Saturday, June 27, 2015

Top Five Tips from the Pros: How to Create Memorable Characters by Tina Radcliffe

with guest Tina Radcliffe
 

Memorable characters are those characters that stay with you long after you close the pages of the book. They can be heroes or villains. We can love them or hate them. But they better be memorable.

You’ll know you’ve done your job when contest judges tell you they long to read more of your story, or a reader contacts you to say please tell me what happens to that secondary character in your book. The key is to make your characters so real, that readers are invested and care.

Since I am a firm believer in not reinventing the wheel, I keep my favorite writing tips for writing memorable characters close by whenever I start a new story.


1. Michael Hauge from The Hero’s Two Journeys:

“The audience becomes the character.”

Add two or more of these qualities to your characters to make your reader care about your protagonist.

a. Make the character the victim of some undeserved misfortune.

b. Put the character in jeopardy.

c. Make the character likable.

d. Make the character funny.

e. Make the character powerful.


2. Screen writer Linda Seger’s Creating Unforgettable Characters says:
“The more successful way of developing characters is actually to create a situation in which they have to react and the way they react is the way you get to know them.”


3. Gary Provost is one of my favorite craft book authors. Here are some insights from two of his books.

How to Tell a Story: "Bring your character onto the stage and let the reader see who she is and how she feels by how she acts when alone and with others, not by what she says or thinks."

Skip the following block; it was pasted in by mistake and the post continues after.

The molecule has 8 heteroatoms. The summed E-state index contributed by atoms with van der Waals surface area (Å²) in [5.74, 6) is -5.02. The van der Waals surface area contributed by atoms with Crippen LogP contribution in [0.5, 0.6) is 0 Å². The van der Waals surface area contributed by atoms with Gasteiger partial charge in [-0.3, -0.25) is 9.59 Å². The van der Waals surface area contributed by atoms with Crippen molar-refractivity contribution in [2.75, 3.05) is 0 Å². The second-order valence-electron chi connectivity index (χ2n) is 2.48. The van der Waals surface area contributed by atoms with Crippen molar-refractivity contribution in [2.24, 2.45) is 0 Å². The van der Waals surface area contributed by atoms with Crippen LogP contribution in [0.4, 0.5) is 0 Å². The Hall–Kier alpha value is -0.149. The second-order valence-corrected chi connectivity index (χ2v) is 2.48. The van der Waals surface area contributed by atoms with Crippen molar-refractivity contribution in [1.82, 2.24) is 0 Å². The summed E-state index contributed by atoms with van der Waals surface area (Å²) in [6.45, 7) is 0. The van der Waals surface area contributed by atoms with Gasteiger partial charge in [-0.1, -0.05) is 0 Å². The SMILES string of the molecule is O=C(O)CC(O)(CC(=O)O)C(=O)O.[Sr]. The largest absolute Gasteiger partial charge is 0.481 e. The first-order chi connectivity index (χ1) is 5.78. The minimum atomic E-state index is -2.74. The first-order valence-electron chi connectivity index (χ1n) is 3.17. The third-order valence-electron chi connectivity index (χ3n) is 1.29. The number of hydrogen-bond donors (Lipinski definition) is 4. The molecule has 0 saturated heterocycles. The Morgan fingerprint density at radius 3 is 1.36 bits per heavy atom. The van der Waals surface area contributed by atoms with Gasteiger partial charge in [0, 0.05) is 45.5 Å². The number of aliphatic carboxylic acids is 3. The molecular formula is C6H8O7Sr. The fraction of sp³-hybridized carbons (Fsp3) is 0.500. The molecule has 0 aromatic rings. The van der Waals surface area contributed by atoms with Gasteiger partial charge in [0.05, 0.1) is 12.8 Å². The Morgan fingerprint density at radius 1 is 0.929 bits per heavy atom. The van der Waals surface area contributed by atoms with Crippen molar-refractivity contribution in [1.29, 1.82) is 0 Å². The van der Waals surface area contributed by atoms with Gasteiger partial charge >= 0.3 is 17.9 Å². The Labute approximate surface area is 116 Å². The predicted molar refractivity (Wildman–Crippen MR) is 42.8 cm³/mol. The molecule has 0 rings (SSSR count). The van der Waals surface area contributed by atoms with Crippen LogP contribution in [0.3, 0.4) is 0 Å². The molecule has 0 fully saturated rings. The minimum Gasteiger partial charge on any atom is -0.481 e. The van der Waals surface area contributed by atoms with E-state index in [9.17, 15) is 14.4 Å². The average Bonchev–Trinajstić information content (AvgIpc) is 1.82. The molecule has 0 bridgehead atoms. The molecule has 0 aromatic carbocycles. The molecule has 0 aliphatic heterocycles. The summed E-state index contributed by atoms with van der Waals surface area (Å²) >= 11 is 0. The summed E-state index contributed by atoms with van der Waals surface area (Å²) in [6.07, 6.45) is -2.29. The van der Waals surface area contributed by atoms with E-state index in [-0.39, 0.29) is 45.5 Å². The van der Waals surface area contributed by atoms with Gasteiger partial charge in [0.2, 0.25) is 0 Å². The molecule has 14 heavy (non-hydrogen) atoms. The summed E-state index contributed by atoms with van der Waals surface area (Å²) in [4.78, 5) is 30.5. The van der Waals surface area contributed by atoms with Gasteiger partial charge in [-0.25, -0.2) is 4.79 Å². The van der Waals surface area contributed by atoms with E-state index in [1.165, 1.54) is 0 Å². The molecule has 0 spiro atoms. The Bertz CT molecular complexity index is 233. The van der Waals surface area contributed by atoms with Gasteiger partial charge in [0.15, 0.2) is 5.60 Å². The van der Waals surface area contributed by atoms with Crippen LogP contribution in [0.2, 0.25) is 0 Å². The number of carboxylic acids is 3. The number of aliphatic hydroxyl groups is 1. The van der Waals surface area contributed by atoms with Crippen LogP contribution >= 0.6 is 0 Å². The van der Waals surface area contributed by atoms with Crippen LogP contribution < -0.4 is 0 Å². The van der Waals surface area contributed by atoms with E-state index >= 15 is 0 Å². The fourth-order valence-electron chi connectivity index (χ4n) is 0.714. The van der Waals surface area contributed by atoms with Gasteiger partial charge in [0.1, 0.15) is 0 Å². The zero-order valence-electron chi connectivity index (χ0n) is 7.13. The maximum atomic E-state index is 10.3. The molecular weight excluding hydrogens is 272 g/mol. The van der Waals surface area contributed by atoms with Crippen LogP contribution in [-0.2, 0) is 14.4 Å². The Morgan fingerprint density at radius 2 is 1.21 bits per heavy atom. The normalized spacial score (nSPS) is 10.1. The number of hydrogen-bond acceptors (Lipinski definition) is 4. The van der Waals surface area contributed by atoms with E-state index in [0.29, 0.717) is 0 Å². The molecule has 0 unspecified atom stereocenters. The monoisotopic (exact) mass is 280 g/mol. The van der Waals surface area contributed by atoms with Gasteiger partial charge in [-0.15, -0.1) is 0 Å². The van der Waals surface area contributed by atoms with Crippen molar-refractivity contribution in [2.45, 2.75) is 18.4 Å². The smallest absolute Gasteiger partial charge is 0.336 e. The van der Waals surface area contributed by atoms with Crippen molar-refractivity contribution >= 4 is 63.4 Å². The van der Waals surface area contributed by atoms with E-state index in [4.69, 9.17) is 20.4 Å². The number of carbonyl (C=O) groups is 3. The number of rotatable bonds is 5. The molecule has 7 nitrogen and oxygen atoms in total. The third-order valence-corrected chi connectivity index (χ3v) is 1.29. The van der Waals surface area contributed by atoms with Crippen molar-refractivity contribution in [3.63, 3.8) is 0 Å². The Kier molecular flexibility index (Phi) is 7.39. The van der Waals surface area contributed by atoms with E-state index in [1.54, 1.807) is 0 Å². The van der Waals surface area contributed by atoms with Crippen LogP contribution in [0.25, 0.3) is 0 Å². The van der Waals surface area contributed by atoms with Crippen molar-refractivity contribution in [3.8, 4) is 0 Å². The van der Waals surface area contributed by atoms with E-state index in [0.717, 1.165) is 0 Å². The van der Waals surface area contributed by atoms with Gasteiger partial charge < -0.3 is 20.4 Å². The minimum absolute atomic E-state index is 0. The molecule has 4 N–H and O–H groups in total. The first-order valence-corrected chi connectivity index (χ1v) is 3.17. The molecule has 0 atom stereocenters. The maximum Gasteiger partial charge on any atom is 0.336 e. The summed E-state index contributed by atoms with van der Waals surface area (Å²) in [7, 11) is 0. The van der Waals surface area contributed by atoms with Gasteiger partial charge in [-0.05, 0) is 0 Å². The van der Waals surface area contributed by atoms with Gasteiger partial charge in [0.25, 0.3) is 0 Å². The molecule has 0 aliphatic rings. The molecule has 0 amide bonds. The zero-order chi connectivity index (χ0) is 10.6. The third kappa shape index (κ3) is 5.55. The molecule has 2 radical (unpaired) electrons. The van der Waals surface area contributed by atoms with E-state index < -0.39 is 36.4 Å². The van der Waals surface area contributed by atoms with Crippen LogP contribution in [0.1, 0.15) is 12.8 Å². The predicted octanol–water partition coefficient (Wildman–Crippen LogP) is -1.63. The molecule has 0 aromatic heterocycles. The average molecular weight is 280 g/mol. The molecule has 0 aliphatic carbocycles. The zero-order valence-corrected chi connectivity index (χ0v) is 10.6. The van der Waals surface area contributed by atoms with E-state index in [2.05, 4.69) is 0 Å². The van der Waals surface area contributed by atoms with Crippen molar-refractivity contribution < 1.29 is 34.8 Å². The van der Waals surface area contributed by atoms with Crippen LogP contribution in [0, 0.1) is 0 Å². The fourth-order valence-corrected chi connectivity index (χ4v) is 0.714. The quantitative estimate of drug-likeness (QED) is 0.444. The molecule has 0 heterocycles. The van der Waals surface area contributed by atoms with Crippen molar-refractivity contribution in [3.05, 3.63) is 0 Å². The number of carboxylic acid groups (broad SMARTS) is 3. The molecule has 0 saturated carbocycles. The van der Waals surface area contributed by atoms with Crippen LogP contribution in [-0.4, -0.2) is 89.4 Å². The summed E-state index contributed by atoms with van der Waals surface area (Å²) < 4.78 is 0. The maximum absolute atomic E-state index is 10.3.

Note the message here is show, don’t tell.

Make Your Words Work: “Think about one of your favorite characters from a book who is brought to life in a movie. We know those characters inside and out. We identified with them. …identification is why we read." That shared identity.


4. From Dwight Swain’s Creating Characters: Building Story People: labels are how you help your reader to recognize your story people. More than names, labels are those special and unique characteristics that make your character memorable on the page. We judge by first impressions. So think hard before you create your character’s first and possibly their most memorable impressions.

The four dominant impressions are:

1. Sex-male or female-Especially important with gender neutral names.

2. Age-in numbers or in descriptive features (gray haired, elderly).

3. Vocation- A special noun that describes vocation.

4. Manner-What’s going on inside a character.

Now put them all together. 

Agnes Brown, the cheery waitress at the Sunset Café with the purple tinted, bouffant hair.

Can you see Agnes? I can.

Don’t let your character walk onto the stage without introducing these impressions.


5. Character, Emotion & Viewpoint by Nancy Kress. Nancy gives some great tips to consider when creating our character appearance.

“A person’s appearance consists of two different aspects: those he has chosen and those he has not. “

The first things to consider are what impressions you want your character to make with their appearance.

Character description of appearance should do the following:

a. Provide a strong visual image.

b. Imply personality traits and or personal background.

c. Intrigue us about what will happen next.